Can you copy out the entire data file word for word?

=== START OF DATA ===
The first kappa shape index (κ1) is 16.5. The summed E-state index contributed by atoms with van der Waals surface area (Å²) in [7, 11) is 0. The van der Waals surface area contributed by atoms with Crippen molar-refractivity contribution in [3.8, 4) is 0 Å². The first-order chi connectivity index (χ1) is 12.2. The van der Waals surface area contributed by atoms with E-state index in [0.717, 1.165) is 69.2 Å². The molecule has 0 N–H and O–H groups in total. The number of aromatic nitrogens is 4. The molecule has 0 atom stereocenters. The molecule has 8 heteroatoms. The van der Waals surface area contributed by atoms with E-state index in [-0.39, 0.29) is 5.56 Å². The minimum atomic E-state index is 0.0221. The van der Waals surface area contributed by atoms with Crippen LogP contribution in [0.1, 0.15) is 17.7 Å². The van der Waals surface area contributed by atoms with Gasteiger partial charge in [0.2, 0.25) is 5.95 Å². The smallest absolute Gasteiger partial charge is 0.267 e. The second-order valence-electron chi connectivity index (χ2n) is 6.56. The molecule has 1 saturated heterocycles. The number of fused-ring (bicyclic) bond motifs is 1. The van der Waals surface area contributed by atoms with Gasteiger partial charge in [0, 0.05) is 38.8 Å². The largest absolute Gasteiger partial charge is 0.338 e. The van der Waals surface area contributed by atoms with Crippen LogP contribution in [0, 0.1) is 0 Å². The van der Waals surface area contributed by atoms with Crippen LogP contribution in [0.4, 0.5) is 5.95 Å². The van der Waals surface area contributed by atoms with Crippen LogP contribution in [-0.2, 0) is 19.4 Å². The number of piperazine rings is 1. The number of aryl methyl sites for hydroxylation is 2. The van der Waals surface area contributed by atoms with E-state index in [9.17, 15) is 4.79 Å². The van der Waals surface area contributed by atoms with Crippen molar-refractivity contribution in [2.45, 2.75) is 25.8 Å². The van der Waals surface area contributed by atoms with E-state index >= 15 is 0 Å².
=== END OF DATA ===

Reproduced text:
The first kappa shape index (κ1) is 16.5. The summed E-state index contributed by atoms with van der Waals surface area (Å²) in [7, 11) is 0. The van der Waals surface area contributed by atoms with Crippen molar-refractivity contribution in [3.8, 4) is 0 Å². The first-order chi connectivity index (χ1) is 12.2. The van der Waals surface area contributed by atoms with E-state index in [0.717, 1.165) is 69.2 Å². The molecule has 0 N–H and O–H groups in total. The number of aromatic nitrogens is 4. The molecule has 0 atom stereocenters. The molecule has 8 heteroatoms. The van der Waals surface area contributed by atoms with E-state index in [-0.39, 0.29) is 5.56 Å². The minimum atomic E-state index is 0.0221. The van der Waals surface area contributed by atoms with Crippen LogP contribution in [0.1, 0.15) is 17.7 Å². The van der Waals surface area contributed by atoms with Gasteiger partial charge in [0.2, 0.25) is 5.95 Å². The smallest absolute Gasteiger partial charge is 0.267 e. The second-order valence-electron chi connectivity index (χ2n) is 6.56. The molecule has 1 saturated heterocycles. The number of fused-ring (bicyclic) bond motifs is 1. The van der Waals surface area contributed by atoms with Gasteiger partial charge in [0, 0.05) is 38.8 Å². The largest absolute Gasteiger partial charge is 0.338 e. The van der Waals surface area contributed by atoms with Crippen LogP contribution in [0, 0.1) is 0 Å². The van der Waals surface area contributed by atoms with Crippen LogP contribution in [0.4, 0.5) is 5.95 Å². The van der Waals surface area contributed by atoms with Crippen LogP contribution in [-0.2, 0) is 19.4 Å². The number of piperazine rings is 1. The number of aryl methyl sites for hydroxylation is 2. The van der Waals surface area contributed by atoms with E-state index in [9.17, 15) is 4.79 Å². The van der Waals surface area contributed by atoms with Crippen molar-refractivity contribution in [2.45, 2.75) is 25.8 Å². The van der Waals surface area contributed by atoms with E-state index >= 15 is 0 Å².